- Analyzing the communications between people, events, and ideas in a text.
PechaKuchas can be changed to put up your students' needs and they will be using PowerPoint to create their PechaKucha presentations. Well, at the beginning of the class, provide a few minutes to form and prepare for their presentation.
Steps of PechaKucha
The first step is to appropriately set student prospects about the presentations. The materials that are being needed in PechaKucha are 20 digital images, a timer and a presentation program (e.g. Powerpoint, Prezi). For this reason, PechaKucha is sometimes referred to as 20x20 presentation.You can split students into different small-small groups and offer each one a topic that they will research to develop a PechaKucha style presentation.
Remember, each group must search and find 20 images to use for their presentation and try to make your learners understand that creating an outline and arranging images in an order that makes sense is a crucial step. Finally, use a timer or Powerpoint setting to switch slides every 20 seconds.
Expectations of the presentation on content might include necessities that:
Handed over the assessment parameters in advance, then this will be helpful for both students and the instructor for grading these presentations.
- The research interrogation/hypothesis/entitlement is stated in one slide.
- That information is correctly cited.
- That arguments supporting or disproving the hypothesis or claim are presented.
- Data or examples are accessible.
- Alternative explanations are offered.
- The conclusion(s) is clearly stated in at least one slide.
With the twenty-second limit for each slide, students should avoid using the default of bullet points. Each slide conveys just one idea at a time, one element, or one set of data. The student may be stimulated to use educational or humorous graphics whenever possible. This delivers an excellent opportunity for a discussion.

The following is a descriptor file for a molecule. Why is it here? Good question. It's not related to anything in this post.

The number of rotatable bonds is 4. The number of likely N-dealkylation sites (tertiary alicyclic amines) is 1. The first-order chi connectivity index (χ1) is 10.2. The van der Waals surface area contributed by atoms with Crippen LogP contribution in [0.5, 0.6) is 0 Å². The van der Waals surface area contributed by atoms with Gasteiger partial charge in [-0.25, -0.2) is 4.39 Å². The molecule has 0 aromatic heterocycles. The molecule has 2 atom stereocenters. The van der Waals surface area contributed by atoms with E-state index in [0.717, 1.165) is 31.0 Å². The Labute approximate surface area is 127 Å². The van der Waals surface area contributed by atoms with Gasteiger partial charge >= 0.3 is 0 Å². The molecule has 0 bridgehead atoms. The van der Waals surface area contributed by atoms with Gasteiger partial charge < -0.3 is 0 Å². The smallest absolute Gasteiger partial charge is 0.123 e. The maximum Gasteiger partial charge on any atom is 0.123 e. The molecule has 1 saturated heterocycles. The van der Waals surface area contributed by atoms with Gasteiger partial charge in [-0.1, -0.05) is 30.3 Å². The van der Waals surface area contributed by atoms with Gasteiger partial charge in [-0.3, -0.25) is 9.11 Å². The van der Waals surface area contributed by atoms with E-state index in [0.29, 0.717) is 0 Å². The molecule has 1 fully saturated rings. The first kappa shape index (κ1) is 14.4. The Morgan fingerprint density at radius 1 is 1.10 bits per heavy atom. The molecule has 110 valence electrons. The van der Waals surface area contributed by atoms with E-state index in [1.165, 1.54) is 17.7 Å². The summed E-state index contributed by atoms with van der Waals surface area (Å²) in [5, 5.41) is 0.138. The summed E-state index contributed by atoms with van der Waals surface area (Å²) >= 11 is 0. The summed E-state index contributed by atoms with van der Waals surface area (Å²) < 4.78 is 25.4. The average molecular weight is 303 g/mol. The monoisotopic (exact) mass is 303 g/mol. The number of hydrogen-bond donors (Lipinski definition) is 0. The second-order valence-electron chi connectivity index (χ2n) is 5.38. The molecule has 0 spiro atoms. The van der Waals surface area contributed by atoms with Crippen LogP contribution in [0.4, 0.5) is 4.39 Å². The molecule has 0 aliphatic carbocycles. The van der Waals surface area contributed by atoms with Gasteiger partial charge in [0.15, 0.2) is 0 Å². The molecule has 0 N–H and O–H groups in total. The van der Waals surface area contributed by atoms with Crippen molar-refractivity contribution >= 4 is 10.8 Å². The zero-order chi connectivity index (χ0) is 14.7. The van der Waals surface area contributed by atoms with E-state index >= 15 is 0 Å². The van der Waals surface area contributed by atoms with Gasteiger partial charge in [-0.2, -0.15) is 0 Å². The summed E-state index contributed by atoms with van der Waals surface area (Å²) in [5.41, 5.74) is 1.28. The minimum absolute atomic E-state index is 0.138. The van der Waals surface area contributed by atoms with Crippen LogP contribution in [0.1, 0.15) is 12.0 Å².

PechaKucha strategy is a great way to teach effective summarising, create succinct presentations and promote collective learning through very creative development.The format works best when the presenter élites a foremost idea, writes a script for his presentation that supports that chief idea and then breaks the script into 20 "scenes" that become slides. One of the utmost advantages of PechaKucha is that it is frequently very appealing, engaging, and enjoyable to the audience.
Well, in today’s world, public speaking skills are essential for both academia and future employability. The online teaching courses preparing the future potential teaching professionals and the modern teaching technologies require new tools. PechaKucha can be a useful tool for your teaching approach as students love to play with animations, design, shapes, and transitions. The format of PechaKucha forces the student to think about the message each slide portrays. That’s why international teachers love that PechaKucha is cerebrally engaging for the presenter, as well as the students listening.
Well, PechaKucha isn’t about remembering a speech. It’s more about knowing your subject matter, breaking down information, and practicing until it becomes easy. It gets students thinking, learning, and improving.
What more could a teacher want?
Written By: Gargi Sen